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Fact check: The TPP puts Big Pharma in the driver's seat of Canada's health system

Image: Flickr/Broadbent Institute

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The claim: The NDP says the TPP "could mean dramatic increases in the price of life-saving medication." Is this true?

If the Trans-Pacific Partnership (TPP) were at all worthwhile, then we should ask why Hillary Clinton -- who consistently aligned herself to the right of Barack Obama and wouldn't take a position on the unpopular Keystone XL pipeline -- opposes it. The implications TPP has for key economic sectors -- namely dairy and auto -- have formed the brunt of popular discourse for and against the TPP. But less has been said publicly by political candidates about the implications the trade deal has on public health.

Could this be because of the justifiable outrage Canadians would feel towards any undermining of public healthcare?

Regardless, the facts we actually know of this so-far secret deal are clearly on the side of TPP skeptics. The most threatening provisions of the trade agreement to public health care reside in the clauses that threaten state ownership and management of health-care delivery systems.

In effect, elected governments will cede their authority over health and other jurisdictions to private enterprise through investor-state dispute settlement. Both the Canadian Centre for Policy Alternatives and the Public Services International have foregrounded these concerns in their government submissions at the outset of the TPP negotiations.

Doctors Without Borders announced earlier this week its opposition to the TPP specifically on the point that the TPP provides monopoly protections for biologic drugs (drugs derived from living tissue) that will "raise the price of medicines for millions." Calgary economics professor Trevor Tombe confidently dismissed their assertions as a bygone concern. Expect no less from big media interests there.

Under the TPP, restrictions on generic drugs for new, more expensive biosimilars brought to market by pharmaceutical companies will be set at a mandatory minimum of five years. The United States had pushed for 12 years and while we can rejoice at the apparent compromise, there is still an absence of certainty whether data-sharing restrictions could go beyond the five-year minimum. At best the ability for drug manufacturers to jack up prices without government recourse are much more likely under TPP.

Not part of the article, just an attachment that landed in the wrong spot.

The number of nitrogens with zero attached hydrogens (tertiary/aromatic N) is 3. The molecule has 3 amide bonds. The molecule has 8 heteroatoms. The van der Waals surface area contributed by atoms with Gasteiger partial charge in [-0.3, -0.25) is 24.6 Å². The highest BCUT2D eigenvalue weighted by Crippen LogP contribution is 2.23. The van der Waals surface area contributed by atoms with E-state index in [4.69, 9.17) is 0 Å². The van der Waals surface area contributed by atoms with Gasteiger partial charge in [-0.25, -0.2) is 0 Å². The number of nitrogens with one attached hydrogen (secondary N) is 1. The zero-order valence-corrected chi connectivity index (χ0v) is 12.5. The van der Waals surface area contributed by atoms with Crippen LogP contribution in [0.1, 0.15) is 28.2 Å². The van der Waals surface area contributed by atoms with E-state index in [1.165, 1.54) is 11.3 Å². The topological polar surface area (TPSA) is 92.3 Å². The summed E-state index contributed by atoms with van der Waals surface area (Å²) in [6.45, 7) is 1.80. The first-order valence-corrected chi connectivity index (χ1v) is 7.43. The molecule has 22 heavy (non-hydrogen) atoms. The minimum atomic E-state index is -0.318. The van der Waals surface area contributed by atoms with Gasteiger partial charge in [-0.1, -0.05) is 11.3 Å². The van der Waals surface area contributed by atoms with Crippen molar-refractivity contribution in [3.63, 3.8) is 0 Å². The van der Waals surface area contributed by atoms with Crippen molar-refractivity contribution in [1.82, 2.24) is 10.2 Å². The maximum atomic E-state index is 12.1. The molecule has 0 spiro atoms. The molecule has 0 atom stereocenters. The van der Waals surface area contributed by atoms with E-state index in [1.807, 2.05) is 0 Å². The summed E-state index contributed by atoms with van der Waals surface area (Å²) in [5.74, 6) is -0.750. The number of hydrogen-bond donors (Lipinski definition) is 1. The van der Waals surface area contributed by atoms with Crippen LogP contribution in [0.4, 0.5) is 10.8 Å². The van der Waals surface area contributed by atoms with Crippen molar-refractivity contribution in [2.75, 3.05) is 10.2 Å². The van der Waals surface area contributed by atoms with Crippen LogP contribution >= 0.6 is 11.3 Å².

Both the Conservative and Liberal parties are adamant that the TPP is good for the Canadian economy. I'll pause here to offer that I genuinely cringe every time I hear the perpetual Liberal Party radio ad repeat that the NDP will "like Harper, eliminate the deficit immediately."

Justin Trudeau isn't lying when he says that in this case, yes, the NDP has aligned itself in a peculiar way with a rote conservative political position that is upsetting to the party faithful. But his standalone example is an exception that proves the rule: in so many other ways the Liberals are just like the Conservatives.

If we put this to the test using the TPP and how it relates to the centrepiece of the purely imaginary but all too real Canadian identity that is public health care, we can no longer distinguish between whigs and tories. The TPP does threaten to increase the price of generic prescription drugs and more.

At least we can be hopeful that the TPP will serve as an impetus for the public to successfully demand a long-overdue national pharmacare plan of an elected government or vote one in that will actually install it.

Until then, we'll have to watch as the Martin Shkrelis of the world corner markets and raise prices under newer, friendlier trade and patent rubrics.

Verdict:

 

Nora Loreto will return next week. Or tomorrow if she feels like it.

 

Want to see an election campaign fact rich and spin poor? Chip in to keep our fact check blog up to date.

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